The detection of a hot air balloon within the airspace of the United States, on January 28, has started a chain of events that in two weeks has caused unprecedented aerial military actions over North American territory in peacetime, a serious diplomatic gap between Washington and Beijing, and a wave of fanciful speculation about possible extraterrestrial flying objects. The balloon in question was shot down by the US Air Force over the Atlantic on February 4, after crossing the country for a week from coast to coast at an altitude of about 18,000 meters. It was carrying a device the size of a small commercial plane. According to the US, it was a Chinese espionage device. China protested, claiming it was meteorological measuring equipment blown off course by the wind. Amid the exchange of accusations, the US Secretary of State, Antony Blinken, postponed a trip to China that was due to begin on February 3. Instead, he told his counterpart Wang Yi by phone that the US considered the hot air balloon an “irresponsible action” and a violation of its sovereignty. The North American Army managed to recover some fragments of the device and reaffirms the accusation of espionage, although until Tuesday it had not shown evidence. In its protests, China claims it has detected as many as 10 incursions by US spy balloons into its territory in the past year. The White House denies it.
The diplomatic exchange has been peppered with three other even more shocking incidents. Between February 10 and 12, US planes shot down three “unidentified objects” in the air, in the strange terminology used by Washington, one of them over Canadian territory under orders from Prime Minister Justin Trudeau. The first data indicates that they are smaller devices than the first and that they flew at a low altitude, between 6,000 and 12,000 meters. Nothing is known about the nature of these flying objects, whose only connection to espionage is, for now, having coincided with the escalation of accusations and with an elevation of the alert on the joint airspace of North America as a result of the first incident. The world is astonished at a new and unexpected episode of the geopolitical confrontation awaiting clarifications that, at this point, are unavoidable. To get an idea of the confusion, it is enough to point out that the White House had to expressly deny that they are flying objects of extraterrestrial origin: aliens. Authorities later admitted that they may be commercial or research artifacts.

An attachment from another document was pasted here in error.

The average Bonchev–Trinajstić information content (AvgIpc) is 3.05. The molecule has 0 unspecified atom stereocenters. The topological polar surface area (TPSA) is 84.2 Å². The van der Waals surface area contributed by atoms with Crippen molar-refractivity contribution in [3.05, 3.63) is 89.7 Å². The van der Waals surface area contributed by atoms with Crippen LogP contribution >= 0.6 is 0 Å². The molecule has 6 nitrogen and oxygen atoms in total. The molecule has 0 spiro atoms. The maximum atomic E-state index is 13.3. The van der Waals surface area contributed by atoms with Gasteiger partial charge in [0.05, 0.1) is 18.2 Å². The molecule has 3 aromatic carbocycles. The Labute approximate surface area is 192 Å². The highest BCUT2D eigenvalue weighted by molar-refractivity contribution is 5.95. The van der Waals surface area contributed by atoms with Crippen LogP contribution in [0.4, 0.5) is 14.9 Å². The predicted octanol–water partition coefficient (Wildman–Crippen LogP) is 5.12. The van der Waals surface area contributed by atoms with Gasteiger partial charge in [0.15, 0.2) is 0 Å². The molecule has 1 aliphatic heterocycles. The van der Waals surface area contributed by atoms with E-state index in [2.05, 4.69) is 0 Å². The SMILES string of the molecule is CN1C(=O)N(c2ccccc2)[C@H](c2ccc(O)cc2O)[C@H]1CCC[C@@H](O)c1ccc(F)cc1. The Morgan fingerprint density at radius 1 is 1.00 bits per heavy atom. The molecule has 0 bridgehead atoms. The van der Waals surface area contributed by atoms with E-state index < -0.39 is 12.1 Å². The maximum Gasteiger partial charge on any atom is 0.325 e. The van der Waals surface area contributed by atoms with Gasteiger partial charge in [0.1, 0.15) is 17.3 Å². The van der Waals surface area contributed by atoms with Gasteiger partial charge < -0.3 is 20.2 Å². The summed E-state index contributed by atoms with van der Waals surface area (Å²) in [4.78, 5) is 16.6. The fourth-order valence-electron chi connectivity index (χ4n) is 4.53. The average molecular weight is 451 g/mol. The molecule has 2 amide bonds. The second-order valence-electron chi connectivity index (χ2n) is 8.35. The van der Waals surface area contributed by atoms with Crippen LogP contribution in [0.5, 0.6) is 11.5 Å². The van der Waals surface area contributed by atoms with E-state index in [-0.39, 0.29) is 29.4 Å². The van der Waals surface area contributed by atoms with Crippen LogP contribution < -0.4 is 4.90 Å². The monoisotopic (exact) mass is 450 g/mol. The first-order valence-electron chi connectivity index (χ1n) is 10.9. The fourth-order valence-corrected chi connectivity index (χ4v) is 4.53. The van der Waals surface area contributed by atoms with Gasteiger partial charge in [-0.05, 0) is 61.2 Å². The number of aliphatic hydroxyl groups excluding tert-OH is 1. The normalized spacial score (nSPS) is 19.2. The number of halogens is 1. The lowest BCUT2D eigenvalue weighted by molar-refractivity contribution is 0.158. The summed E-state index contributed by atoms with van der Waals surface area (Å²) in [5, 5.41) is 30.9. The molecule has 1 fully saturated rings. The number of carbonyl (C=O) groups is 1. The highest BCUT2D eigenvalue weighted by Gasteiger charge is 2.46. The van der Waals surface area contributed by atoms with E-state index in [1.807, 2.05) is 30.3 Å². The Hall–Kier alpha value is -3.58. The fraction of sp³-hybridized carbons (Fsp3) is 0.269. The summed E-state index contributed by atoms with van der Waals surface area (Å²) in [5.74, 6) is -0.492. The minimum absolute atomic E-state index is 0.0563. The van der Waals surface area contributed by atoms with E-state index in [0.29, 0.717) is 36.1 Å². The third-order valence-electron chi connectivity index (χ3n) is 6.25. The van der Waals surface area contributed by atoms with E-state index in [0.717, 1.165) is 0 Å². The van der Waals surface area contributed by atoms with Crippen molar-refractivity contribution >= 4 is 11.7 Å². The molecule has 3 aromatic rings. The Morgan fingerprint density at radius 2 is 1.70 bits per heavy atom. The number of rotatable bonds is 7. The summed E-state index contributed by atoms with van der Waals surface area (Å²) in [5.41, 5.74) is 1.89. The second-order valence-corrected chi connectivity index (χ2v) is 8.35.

Beyond the comic aspect of this latest statement, it is a rhetorical confrontation between two powers that has overshadowed a carefully planned moment of rapprochement and stabilization of tension. US diplomacy contemplates the possibility that Blinken and Yi can speak face to face during the Munich Security Conference that is held between Friday and Sunday. Whether it happens or if it is postponed until the G-20 meeting in March, it is desirable that an in-person dialogue be resumed that overcomes the broken phone on account of the alleged spy balloon. Both countries are willing to tone down the trade standoff, high-tech competition and mutual threats over Taiwan. However, in the short term, the tension can only continue as long as there is no acceptable version of this episode.